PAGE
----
30. This useful Branch of the Typographic Art, immediately on the demise of the late celebrated Baskerville, was resumed, and is now continued, with persevering industry and success, by Mr. Swinney, whose elegant Specimens of Printing, add celebrity to the other manufactures of this Emporium of the Arts.
  31. In 1796, His Majesty's Honorable Board of Ordnance, in order to save time, and get more Arms, established an Ordnance Office here, for proving Musket Barrels, and viewing materials for them in setting up; experienced View Masters were sent down from the Tower; and Government must be aware of the amazing advantages accruing to the State by having them proved on the spot; as formerly all were sent up to London for that purpose. The iron and fuel, and every material for welding Gun Barrels being had in the neighbourhood, Birmingham, of course, must be able to produce excellent Muskets, and at a cheaper rate than any other place in the kingdom. There are, upon an average, 4200 muskets examined and set up every Month at the Ordnance Office for the use of Government, exclusive of those proved and finished by the rest of the eminent Gun-makers in Birmingham, for home consumption and for exportation. See plate E, Magnificent Directory, for those Gentlemen who sent their Names for insertion.
  32. Bore, is a Sublime epithet, used by the more enlightened Ephemerals of the animal creation, to express any thing Unfashionable, in contradistinction to the superlative Tippy, which signifies all that is elegant and in the Ton. Sic transit gloria Mundi!
  33. For Toy Makers see plate M, Magnificent Directory.
  34. Children were often sent out when five years of age to various shops, and it was a melancholy circumstance to reflect, that the means for their education were thus neglected; but by the salutary establishment of the Sunday Schools, some thousands now have an opportunity of learning Both to read and write; while every attention is paid to their morals.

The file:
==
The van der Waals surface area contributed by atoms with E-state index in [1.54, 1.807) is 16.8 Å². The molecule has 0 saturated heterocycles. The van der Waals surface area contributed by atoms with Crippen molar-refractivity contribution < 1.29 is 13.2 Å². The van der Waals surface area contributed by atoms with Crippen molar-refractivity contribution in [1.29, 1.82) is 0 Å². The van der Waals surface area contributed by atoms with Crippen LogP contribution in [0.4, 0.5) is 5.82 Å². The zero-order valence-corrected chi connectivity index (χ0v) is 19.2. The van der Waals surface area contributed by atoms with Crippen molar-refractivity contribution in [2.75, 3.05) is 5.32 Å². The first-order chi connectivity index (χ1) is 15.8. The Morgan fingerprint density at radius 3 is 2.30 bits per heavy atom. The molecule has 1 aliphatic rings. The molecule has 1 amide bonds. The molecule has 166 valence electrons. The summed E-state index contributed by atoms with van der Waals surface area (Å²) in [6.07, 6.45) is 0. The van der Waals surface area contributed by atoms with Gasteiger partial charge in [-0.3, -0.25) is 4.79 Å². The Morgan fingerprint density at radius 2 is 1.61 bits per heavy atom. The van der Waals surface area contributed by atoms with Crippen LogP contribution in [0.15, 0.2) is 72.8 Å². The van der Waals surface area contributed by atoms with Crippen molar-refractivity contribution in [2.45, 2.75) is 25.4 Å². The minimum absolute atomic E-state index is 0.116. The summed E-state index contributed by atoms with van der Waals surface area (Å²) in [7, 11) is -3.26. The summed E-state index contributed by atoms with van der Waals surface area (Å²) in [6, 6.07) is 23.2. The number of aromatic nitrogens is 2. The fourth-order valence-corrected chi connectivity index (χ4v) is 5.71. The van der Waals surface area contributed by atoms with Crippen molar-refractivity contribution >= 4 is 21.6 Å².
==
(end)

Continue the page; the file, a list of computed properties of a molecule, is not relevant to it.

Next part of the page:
35. For a list of eminent Sword Cutlers, &c. see plate K, in Magnificent Directory.
  36. There are several of these ingenious manufactories in town, where vast quantities of elegant whips are made for exportation and home consumption. The works are well worthy the attention and inspection of strangers; for some of the makers names, tee plates in Magnificent Directory. C, I, Q.
  37. A very ingenious and curious process for slitting Iron Bars Into Rods for Nailors, &c.
  38. New invented Pump, &c. and a Canal Lock which raises up one vessel and lowers another without loss of water.
  39. Machines upon a new construction for weighing barges, boats and waggons, &c. and Patent Machines for Mashing Malt without manual labour.
  40. For a sketch of a rolling or Hatting mill, see Mr. Whitmore's card in Magnificent Directory, Plate V.
  41. For Anvil, Vice, Hammer and Scale Beam Makers, &c. see plate I.
  42. A massy Machine, male by Mr. Whitmore, to extract Liquorice juice from the roots, which compressed three trust of lay in the space of three inches.
  43. A very ingenious Machine, see plate 4, page 34.
  44. Messrs. Boulton and Smith's, see plate T, Magnificent Directory.
  45. Messrs. Jordeu and Co.'s Patent Metal Window Sashes.
  46. Gill's self acting Snuffers.
  47. Several, invented and improved by the eminent Sword Cutlets, see plate K.
  48. See Note 2, page 30.
  49. 49.0 49.1 For a sketch of Mr. Clay's Patent Cart, and improved double Lock for Canals, see plate J, in Mag. Direct.
  50. For resisting wet or heat, see plates C, and K, {[abbr|do|ditto}}.
  51. Mr. E. Thomasons's Patent Cocks for Gun and Pistol Locks, see plate X, Magnificent Directory. Also, a view of his Manufactory.
  52. Ditto Steps for Carriages, which raise up and let down by the opening and ushtting of the Carriage Door, see plate do.
  53. Sheward's ———.
  54. A Liguid, invented by the ingenious Mr. Alston, for detecting base silver.